The new extension applies only to FHA loans, not Fannie and Freddie. FHA, which is a mortgage insurer (not a lender), provides mortgage insurance to buyers who do not have large enough downpayments to obtain prime loans. Borrowers with FHA loans can put as little as 3.5% down on the purchase of a home.

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A New Problem Surfaces in Getting a Loan

Wednesday, November 16th, 2011

Just when you think you’ve heard it all, something happens that makes you realize you should never close your mind to how far out of left field the ball might fly (a little baseball analogy for those sports fans to appreciate). It seems that is definitely the case with banks, and wait until you hear what the latest hurdle is…unfortunately I know from personal experience that this in fact is happening.

Last week my investor client, who was getting a loan to purchase a property, was told we were ready to draw docs on a Bank of America funded loan. We had been given the thumbs up from the lender, the appointment was set for the buyers to sign at the escrow office that afternoon, and we were just awaiting docs to arrive at escrow. Then my clients’ mortgage professional received the phone call from the lender: there are no funds currently available to fund this loan. He was told they would be available in approximately 5 business days.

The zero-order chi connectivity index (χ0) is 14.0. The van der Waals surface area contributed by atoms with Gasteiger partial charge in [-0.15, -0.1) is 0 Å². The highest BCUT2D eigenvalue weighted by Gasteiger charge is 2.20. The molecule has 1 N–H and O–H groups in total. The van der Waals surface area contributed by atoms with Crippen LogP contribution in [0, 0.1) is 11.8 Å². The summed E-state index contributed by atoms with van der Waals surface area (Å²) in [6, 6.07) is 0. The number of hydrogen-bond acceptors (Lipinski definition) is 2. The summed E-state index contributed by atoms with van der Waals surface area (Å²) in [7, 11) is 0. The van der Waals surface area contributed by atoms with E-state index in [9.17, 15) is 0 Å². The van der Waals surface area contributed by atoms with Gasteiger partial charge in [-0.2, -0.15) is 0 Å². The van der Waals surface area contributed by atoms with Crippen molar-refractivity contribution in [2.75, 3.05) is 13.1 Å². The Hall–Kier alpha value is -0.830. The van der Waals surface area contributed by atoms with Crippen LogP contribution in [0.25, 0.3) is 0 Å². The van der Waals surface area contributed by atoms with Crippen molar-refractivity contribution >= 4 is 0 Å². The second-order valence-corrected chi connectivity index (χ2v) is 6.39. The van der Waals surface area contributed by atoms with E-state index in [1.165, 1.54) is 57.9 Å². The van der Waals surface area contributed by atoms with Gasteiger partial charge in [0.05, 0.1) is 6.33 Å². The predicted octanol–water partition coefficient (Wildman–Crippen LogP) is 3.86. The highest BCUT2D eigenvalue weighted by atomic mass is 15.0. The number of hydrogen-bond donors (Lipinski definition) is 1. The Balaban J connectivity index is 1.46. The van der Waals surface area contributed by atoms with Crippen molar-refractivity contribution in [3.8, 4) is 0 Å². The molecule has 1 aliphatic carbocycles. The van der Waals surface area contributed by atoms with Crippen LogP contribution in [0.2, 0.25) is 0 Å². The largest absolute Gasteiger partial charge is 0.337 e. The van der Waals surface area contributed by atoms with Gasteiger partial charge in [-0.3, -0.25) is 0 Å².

Now, had this transaction been a traditional sale this may not have made any difference. But being a short sale, with a deadline established by the short sale lender by which we needed to close (or risk the home going to foreclosure), we didn’t have 5 business days. My buyers had to close with cash at the last minute. Luckily, they were able to do so, but my buyers were not happy about this.

Is this crazy or what? Those of you who know me know that I have been singing Bank of America’s praises for the past few months – I have blogged about how they really seem to be helping close short sales faster. But this – this is a big step backwards for the lender. Last minute bombs like this could decimate the ability and desire to buy property.

The inside scoop. Here is how it happened. B of A decided to shut down lending channels to mortgage servicers who sold their products, deciding that only B of A would be able to sell B of A loans. How many loans were effected is unknown to me, but I bet there have been some serious situations lately that could lead to lawsuits.